Another dead bald eagle was found near Lower McDonald Creek in February in Glacier National Park. In April 2012, park staff found a sub-adult golden eagle carcass in the same area. GNP Spokesperson Lauren Alley says park visitors found the bird.

“They were out skiing earlier this winter and discovered it,” Alley said. “They, rightly so, reported it to park staff. Our biologists were able to go out there and take a look at it. When they arrived, they didn’t see any signs of trauma. There were no gunshot wounds, nothing like that. They ended up sending it to a lab for a necropsy, which found really high levels of lead.”

High lead levels can cause significant damage to the eagle’s brain and nervous system, which makes it difficult for them to hunt and eat. Eagles suffering from lead poisoning are often emaciated, because of their inability to hunt. Alley explained how the lead may have gotten into this eagle’s system.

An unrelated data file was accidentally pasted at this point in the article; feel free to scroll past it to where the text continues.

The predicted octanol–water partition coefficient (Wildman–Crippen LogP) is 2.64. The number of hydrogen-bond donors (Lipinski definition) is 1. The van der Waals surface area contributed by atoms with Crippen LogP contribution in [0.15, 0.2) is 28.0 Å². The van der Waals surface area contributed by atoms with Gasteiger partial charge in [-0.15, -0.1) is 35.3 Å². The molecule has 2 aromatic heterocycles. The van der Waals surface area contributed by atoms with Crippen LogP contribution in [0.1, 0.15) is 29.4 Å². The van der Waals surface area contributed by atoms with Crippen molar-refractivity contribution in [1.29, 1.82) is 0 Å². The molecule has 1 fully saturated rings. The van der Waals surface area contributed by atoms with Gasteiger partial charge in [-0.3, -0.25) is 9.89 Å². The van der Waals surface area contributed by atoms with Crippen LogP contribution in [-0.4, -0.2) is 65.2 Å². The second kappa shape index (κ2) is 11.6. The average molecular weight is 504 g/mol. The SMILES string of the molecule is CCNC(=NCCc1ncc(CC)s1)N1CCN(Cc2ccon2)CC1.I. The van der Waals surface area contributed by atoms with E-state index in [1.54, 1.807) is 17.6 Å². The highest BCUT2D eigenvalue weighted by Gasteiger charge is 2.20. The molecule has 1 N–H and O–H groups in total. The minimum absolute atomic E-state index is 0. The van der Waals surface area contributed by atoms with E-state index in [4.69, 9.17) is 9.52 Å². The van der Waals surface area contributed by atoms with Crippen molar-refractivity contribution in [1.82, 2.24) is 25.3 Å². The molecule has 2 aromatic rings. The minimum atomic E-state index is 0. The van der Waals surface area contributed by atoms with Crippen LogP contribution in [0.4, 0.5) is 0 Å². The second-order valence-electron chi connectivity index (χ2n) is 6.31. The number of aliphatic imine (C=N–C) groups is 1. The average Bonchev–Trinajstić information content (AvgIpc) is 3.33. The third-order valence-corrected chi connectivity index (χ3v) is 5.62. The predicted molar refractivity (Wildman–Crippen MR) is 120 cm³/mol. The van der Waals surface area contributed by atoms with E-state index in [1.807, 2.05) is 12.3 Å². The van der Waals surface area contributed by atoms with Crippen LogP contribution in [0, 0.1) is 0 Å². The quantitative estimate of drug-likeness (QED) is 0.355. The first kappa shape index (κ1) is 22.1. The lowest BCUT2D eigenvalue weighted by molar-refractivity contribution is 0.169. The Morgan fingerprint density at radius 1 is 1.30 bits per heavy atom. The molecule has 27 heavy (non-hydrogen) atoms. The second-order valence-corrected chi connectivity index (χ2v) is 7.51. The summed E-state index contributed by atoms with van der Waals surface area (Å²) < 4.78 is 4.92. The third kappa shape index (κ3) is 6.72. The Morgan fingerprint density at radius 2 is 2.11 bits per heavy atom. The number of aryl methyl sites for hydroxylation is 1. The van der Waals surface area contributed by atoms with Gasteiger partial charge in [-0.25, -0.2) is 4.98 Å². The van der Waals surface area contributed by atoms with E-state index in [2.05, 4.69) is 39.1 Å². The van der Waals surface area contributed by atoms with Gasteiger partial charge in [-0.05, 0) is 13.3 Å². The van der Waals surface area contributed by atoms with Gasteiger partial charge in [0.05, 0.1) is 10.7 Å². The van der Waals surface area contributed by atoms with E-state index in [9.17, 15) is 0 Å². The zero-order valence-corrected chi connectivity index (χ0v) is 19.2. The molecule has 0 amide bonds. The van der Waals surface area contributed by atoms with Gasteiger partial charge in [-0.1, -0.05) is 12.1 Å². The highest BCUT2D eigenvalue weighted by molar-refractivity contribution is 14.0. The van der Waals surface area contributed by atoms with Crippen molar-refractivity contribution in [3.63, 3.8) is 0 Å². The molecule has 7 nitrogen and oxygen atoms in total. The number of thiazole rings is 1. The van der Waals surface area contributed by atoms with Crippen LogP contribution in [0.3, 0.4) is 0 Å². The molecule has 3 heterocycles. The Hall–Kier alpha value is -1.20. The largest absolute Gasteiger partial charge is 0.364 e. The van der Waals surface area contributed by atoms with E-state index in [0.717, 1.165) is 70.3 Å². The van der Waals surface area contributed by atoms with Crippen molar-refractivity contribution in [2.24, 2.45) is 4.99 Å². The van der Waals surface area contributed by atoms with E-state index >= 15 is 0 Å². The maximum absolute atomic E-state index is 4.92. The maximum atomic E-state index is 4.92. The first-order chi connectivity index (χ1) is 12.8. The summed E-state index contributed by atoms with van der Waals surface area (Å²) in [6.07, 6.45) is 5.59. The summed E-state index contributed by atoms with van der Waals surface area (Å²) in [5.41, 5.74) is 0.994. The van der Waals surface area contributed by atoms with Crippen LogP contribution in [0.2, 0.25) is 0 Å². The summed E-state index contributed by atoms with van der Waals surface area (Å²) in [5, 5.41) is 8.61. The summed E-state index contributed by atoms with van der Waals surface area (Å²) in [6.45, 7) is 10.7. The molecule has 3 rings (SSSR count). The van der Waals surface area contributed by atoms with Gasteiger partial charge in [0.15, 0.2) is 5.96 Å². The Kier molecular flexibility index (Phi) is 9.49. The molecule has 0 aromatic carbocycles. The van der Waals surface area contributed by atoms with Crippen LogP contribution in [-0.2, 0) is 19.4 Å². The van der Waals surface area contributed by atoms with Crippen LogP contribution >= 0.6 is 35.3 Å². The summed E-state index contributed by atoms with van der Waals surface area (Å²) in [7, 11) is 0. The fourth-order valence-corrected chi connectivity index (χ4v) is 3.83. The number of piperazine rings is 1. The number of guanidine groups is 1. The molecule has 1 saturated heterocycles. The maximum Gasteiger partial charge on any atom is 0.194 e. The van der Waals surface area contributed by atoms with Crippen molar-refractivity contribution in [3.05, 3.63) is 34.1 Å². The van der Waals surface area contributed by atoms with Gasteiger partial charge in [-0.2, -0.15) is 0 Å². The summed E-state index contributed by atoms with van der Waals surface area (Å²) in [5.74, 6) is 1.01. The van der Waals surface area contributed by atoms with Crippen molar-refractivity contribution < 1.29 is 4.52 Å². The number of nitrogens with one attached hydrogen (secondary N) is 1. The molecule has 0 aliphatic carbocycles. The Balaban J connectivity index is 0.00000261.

“Animals can get exposed to that kind of lead level by feeding on carcasses left behind by hunters and ingesting lead ammunition,” Alley said. “Lead is naturally occurring, but it also occurs in the things we use like ammunition or sometimes lead fishing tackles. You can be aware of that when you are out hunting.”

Alley encourages hunters to use non-lead ammunition and to clean up gut piles.  Any visitors that see sick or injured wildlife, or animals acting strangely, are asked to please report them to a park employee. Bald eagles are protected by the 1940 Bald and Golden Eagle Protection Act.

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